Friday, December 8, 2017
By Paul Martin

Controversy mounts over FBI use of Fusion GPS “Russia Dossier” in FISA Trump surveillance

Jerome Corsi
DECEMBER 8, 2017

WASHINGTON, D.C. – Watching FBI Director Christopher Wray elude hard questions during his testimony to the House Judiciary Committee yesterday by referring to an ongoing Inspector General’s investigation, Wray’s history as a Deep State operative came into sharper focus.

On Thursday, Fox News correspondents James Rosen and Jake Gibson reported that Bruce G. Ohr, a senior DOJ official, was demoted this week amid an ongoing investigation into his contacts with Fusion GPS, the opposition research firm responsible for the Trump dossier.

Under questioning by Rep. Jim Jordan, Rep.– OH, before the House Judiciary Committee on Thursday, Wray refused to say whether discredited FBI Agent Peter Strzok was behind the use of the Fusion GPS dossier to obtain FISA court permission to conduct electronic surveillance on various members of Donald Trump’s presidential campaign.

In an interview with One America News following the House Judiciary Committee hearings on Thursday, Jordan renewed his call for a second special counsel to be appointed to investigate the FBI’s handling of the Clinton email scandal and the developing scandal over Mueller’s handling of the Russian collusion case.

On Thursday, Senate Judiciary Committee Chairman Chuck Grassley, Rep. – IA, sent a letter to FBI Director Wray, demanding the FBI turn over all records relating to Strzok, including his 10,000 emails with his mistress, DOJ prosecutor Lisa Page, plus all FBI communications regarding the Fusion GPS “Russia dossier” as well as all FBI communications with the FISA court.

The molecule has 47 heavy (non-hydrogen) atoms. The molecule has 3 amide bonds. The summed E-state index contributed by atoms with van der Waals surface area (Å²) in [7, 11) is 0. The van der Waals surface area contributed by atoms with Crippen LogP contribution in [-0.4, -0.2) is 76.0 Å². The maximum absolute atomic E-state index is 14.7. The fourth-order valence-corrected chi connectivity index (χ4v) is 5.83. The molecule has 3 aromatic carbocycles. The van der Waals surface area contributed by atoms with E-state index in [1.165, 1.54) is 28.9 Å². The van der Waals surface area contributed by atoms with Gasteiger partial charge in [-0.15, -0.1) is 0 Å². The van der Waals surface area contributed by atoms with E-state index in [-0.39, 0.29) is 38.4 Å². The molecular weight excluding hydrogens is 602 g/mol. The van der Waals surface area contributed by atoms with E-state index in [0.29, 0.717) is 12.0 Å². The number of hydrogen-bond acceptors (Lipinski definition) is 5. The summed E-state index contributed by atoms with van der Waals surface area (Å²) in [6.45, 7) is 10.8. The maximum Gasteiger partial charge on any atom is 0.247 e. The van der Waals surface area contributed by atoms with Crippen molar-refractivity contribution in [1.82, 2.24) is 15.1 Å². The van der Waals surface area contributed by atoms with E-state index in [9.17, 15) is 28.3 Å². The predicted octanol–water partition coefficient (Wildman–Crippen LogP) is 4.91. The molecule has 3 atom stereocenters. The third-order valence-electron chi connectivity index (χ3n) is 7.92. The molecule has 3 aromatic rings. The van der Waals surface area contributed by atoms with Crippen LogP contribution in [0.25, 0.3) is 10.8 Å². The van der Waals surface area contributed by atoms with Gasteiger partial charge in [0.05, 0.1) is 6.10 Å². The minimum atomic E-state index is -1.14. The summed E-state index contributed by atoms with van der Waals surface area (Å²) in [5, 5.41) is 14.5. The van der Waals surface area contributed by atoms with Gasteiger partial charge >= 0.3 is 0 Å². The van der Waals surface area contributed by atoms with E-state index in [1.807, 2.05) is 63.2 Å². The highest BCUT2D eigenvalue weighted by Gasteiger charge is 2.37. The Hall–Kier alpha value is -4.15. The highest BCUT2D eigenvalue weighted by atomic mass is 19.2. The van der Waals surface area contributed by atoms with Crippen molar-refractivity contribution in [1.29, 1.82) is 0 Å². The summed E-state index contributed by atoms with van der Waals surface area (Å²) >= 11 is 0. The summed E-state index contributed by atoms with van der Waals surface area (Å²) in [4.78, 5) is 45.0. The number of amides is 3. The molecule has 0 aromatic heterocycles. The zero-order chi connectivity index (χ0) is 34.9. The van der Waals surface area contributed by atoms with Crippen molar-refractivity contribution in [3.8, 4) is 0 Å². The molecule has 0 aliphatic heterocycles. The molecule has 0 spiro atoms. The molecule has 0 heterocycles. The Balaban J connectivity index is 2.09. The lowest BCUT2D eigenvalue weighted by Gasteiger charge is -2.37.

Wray’s history with Comey

On Sept. 11, 2003, on being confirmed by the Senate as Assistant Attorney General in charge of the Criminal Division of the Justice Department, Wray worked under Deputy Attorney General James Comey.

While heading the Criminal Division, Wray oversaw the Enron Task Force, investigating among other issues the criminal malfeasance of auditor Arthur Anderson.

Sidney Powell, a former U.S. attorney whose 2014 book Licensed to Lie: Exposing Corruption in the Department of Justice is a shocking exposé of prosecutorial impropriety that she maintains still runs rampant today among Department of Justice prosecutors, warns that the Enron case was tarnished by a history of Department of Justice prosecutorial misconduct.

Powell focuses on the role played in the Enron prosecution by Andrew Weissmann, a DOJ prosecutor who is now part of Mueller’s team and is capable of extorting guilty pleas.

Noting on page 35 that Weissmann was the “driving force” behind the indictment of Arthur Anderson in the Enron case, Weissmann used the “special tactics” he developed prosecuting organized criminals, convinced that even if some of his special tactics went outside the bounds, the ends justified the means when prosecuting serious bad guys.

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